Wednesday, May 27, 2009
Majestic King: The Short Career of King Curtis
King Curtis, aka Curtis Ousley, whose career was cut short by tragedy, possessed a remarkable fluency in all the styles he worked in. Whether it was straight ahead jazz, R&B, blues, rock n' roll or soul, the King always delivered with a huge tone and some of the dirtiest, low down tenor and alto blowing ever recorded. Deeply rooted in jazz and the R&b style of the 1950's, the King took his lessons seriously as he studied masters like Arnette Cobb, Illinois Jacquet, Eddie "Lockjaw" Davis and Earl Bostic. His career begins with his association with Lionel Hampton and ends tragically as a major recording artist with his "Kingpins" for Atlantic Records in 1971 at the age of 37. Curtis was a victim of random violence, stabbed to death by a drug addict.
For my tastes, the King's finest work is found in his early R&B recordings from the 1950's. An excellent example of the tough sound of the King can be heard on the bluesy 1959 recording "Just Smoochin". In a pure R&B framework is the classic, "Castle Rock" from the same time period, which showcase the King's versatility. The last minute is classic King Curtis. The early 1960's recording "Sister Sadie" is a perfect example of the King's fluency in a shuffle based structure. From the same sessions, "Night Train", played on the alto, is also pure, straight-ahead R&B with some fantastic playing while the King's cover of the classic "Harlem Nocturne" demonstrates his proficiency in handling jazzier ballads.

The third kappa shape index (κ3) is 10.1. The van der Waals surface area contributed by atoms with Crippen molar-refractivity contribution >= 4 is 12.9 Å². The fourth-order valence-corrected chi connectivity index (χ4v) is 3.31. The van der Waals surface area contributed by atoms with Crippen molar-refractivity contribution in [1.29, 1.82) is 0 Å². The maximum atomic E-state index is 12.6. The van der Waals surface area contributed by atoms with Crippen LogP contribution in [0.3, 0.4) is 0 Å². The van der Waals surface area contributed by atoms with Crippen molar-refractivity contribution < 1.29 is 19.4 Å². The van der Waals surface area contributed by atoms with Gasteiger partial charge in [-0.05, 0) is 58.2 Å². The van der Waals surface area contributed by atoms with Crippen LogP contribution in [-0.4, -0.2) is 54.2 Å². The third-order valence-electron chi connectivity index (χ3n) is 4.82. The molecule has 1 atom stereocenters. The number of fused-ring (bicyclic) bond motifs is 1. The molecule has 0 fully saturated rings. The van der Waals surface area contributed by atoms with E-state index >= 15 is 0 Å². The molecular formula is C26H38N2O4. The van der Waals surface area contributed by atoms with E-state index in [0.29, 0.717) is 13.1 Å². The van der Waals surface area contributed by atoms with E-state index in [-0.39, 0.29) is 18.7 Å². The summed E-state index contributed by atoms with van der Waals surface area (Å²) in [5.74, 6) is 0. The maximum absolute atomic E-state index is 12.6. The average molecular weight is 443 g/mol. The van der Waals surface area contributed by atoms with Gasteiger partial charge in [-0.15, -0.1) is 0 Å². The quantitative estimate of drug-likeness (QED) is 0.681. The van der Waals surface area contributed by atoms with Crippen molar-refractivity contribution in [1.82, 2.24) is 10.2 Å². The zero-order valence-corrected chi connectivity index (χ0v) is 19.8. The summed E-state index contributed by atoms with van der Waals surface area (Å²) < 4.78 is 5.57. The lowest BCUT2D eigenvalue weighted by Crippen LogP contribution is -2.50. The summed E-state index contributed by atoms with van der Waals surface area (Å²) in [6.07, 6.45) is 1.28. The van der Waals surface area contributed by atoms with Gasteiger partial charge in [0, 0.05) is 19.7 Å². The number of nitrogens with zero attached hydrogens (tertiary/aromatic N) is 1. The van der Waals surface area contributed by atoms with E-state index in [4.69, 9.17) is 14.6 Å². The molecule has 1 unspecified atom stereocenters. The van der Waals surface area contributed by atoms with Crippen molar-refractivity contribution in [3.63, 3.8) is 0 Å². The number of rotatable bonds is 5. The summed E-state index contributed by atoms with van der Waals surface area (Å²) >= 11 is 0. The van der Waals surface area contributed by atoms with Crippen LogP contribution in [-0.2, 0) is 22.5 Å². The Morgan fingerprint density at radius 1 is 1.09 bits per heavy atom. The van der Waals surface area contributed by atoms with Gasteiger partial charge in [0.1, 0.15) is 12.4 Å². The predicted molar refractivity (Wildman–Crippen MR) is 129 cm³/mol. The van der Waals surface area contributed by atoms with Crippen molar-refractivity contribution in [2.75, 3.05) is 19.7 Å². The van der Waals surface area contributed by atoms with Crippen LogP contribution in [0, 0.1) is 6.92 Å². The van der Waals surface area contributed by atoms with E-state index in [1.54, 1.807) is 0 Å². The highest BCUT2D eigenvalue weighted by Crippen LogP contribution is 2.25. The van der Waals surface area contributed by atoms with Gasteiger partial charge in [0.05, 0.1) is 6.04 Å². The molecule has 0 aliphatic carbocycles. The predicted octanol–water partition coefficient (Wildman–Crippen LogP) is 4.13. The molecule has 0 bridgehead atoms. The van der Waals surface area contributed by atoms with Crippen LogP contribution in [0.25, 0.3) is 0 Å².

Curtis moved along with the shifting musical currents of the 1960's, recording soul based records, heard in his accompaniment to The Shirelles 1962 recording "Ooh Poo Pah Doo." Throughout the 1960's Curtis went on to record and perform in accordance with the move toward soul yet his style never abandoned its deep roots in 1950's R&B. In 1965, Curtis worked briefly with Jimi Hendrix and the Isley Brothers, and several years later invited Eric Clapton to sit in on his 1970 LP "Teasin."